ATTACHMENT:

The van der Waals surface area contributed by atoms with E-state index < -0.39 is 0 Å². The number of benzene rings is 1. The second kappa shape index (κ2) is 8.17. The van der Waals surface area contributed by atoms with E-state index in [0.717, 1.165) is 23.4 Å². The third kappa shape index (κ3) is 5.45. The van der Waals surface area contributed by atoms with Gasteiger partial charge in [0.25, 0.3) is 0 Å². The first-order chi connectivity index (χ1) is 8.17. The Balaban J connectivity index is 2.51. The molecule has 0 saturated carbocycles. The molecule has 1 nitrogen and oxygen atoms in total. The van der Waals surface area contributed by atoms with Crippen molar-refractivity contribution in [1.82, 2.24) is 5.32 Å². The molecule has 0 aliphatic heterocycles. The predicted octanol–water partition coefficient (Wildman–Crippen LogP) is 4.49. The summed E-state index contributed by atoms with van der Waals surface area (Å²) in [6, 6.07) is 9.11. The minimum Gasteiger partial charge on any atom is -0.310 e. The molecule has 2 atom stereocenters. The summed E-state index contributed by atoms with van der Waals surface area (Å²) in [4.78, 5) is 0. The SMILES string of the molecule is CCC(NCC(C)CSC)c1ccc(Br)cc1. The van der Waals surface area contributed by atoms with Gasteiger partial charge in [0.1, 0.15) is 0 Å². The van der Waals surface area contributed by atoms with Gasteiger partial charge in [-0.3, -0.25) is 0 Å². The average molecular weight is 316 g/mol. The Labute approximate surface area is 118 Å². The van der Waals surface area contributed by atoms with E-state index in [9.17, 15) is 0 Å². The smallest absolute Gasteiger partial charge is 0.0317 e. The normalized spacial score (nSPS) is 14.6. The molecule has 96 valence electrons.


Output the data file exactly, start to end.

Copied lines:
The van der Waals surface area contributed by atoms with E-state index < -0.39 is 0 Å². The number of benzene rings is 1. The second kappa shape index (κ2) is 8.17. The van der Waals surface area contributed by atoms with E-state index in [0.717, 1.165) is 23.4 Å². The third kappa shape index (κ3) is 5.45. The van der Waals surface area contributed by atoms with Gasteiger partial charge in [0.25, 0.3) is 0 Å². The first-order chi connectivity index (χ1) is 8.17. The Balaban J connectivity index is 2.51. The molecule has 0 saturated carbocycles. The molecule has 1 nitrogen and oxygen atoms in total. The van der Waals surface area contributed by atoms with Crippen molar-refractivity contribution in [1.82, 2.24) is 5.32 Å². The molecule has 0 aliphatic heterocycles. The predicted octanol–water partition coefficient (Wildman–Crippen LogP) is 4.49. The summed E-state index contributed by atoms with van der Waals surface area (Å²) in [6, 6.07) is 9.11. The minimum Gasteiger partial charge on any atom is -0.310 e. The molecule has 2 atom stereocenters. The summed E-state index contributed by atoms with van der Waals surface area (Å²) in [4.78, 5) is 0. The SMILES string of the molecule is CCC(NCC(C)CSC)c1ccc(Br)cc1. The van der Waals surface area contributed by atoms with Gasteiger partial charge in [0.1, 0.15) is 0 Å². The van der Waals surface area contributed by atoms with Gasteiger partial charge in [-0.3, -0.25) is 0 Å². The average molecular weight is 316 g/mol. The Labute approximate surface area is 118 Å². The van der Waals surface area contributed by atoms with E-state index in [9.17, 15) is 0 Å². The smallest absolute Gasteiger partial charge is 0.0317 e. The normalized spacial score (nSPS) is 14.6. The molecule has 96 valence electrons.